The idea is being tested at the supermarket’s Prestwick store in South Ayrshire, Scotland, and is aimed at people who suffer from dementia.
The month-long trial is similar to one that took place in Gosforth, Newcastle Upon Tyne, which has now become permanent.
In Gosforth, the idea was called Slow Shopping and was run during a set time – two hours on a Tuesday afternoon.
People who want to use the service are greeted at the entrance to the store and an employee offers to help them with their shopping.
Chairs are also put out at the end of aisles to enable people who struggle to provide rest stops for those who find it hard to stand the whole way around the store.
In 2016, the Alzheimer’s Society found that eight out of ten of the 850,000 people living with dementia in the UK listed shopping as their favourite activity. But since being diagnosed, one in four have given up shopping.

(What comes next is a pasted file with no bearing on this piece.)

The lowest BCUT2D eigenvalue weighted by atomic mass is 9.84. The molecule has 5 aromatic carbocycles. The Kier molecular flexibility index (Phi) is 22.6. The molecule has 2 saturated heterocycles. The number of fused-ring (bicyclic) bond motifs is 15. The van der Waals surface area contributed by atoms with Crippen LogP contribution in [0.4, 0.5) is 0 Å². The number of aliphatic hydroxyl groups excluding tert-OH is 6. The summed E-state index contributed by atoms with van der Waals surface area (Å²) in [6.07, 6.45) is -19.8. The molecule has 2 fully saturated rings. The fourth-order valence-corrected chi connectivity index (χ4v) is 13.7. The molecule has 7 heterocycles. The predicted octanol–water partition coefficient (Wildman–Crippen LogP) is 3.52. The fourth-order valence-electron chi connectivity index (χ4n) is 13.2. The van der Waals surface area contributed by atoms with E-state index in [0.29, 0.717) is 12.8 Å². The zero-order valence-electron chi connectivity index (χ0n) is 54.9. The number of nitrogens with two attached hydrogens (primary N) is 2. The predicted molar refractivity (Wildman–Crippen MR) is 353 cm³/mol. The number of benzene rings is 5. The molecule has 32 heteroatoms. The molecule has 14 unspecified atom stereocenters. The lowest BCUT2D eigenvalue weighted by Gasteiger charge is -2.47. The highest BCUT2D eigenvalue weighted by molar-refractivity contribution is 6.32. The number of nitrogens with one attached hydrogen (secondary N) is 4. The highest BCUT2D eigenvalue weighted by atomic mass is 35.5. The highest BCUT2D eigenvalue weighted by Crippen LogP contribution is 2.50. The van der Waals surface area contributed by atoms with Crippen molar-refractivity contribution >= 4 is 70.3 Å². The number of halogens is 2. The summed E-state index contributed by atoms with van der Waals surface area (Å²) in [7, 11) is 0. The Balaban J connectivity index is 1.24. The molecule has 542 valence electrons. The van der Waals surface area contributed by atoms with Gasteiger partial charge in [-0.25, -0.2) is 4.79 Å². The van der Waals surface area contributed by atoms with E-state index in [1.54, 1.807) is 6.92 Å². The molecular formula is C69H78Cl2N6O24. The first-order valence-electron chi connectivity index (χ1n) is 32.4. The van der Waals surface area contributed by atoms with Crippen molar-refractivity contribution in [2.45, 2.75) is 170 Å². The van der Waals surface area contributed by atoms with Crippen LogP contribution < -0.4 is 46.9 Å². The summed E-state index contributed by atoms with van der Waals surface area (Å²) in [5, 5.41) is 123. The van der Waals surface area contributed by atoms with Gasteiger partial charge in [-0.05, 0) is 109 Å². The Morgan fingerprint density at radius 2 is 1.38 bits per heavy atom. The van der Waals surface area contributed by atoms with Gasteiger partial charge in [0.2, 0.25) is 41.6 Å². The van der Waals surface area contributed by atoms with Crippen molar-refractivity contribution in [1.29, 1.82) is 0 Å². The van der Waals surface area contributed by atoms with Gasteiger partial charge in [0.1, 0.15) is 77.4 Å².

A Sainsbury’s spokesperson would not be drawn on whether the idea would be rolled out to all their stores, but did say that any customer can ask for help with their shopping.
She said: “A colleague will help them – from going round with/for them and getting items into the trolley and on the tills, to helping carry bags to their car.
“That’s something we’ve always offered.”
Regarding the trial in Prestwick, she added: “Our aim is to be the most inclusive retailer and we want all of our customers to have a great shopping experience in our stores.
“There are many aspects of a visit to the supermarket which can be stressful for those with dementia, so by trialling a slow shopping option we hope we can make their lives easier.”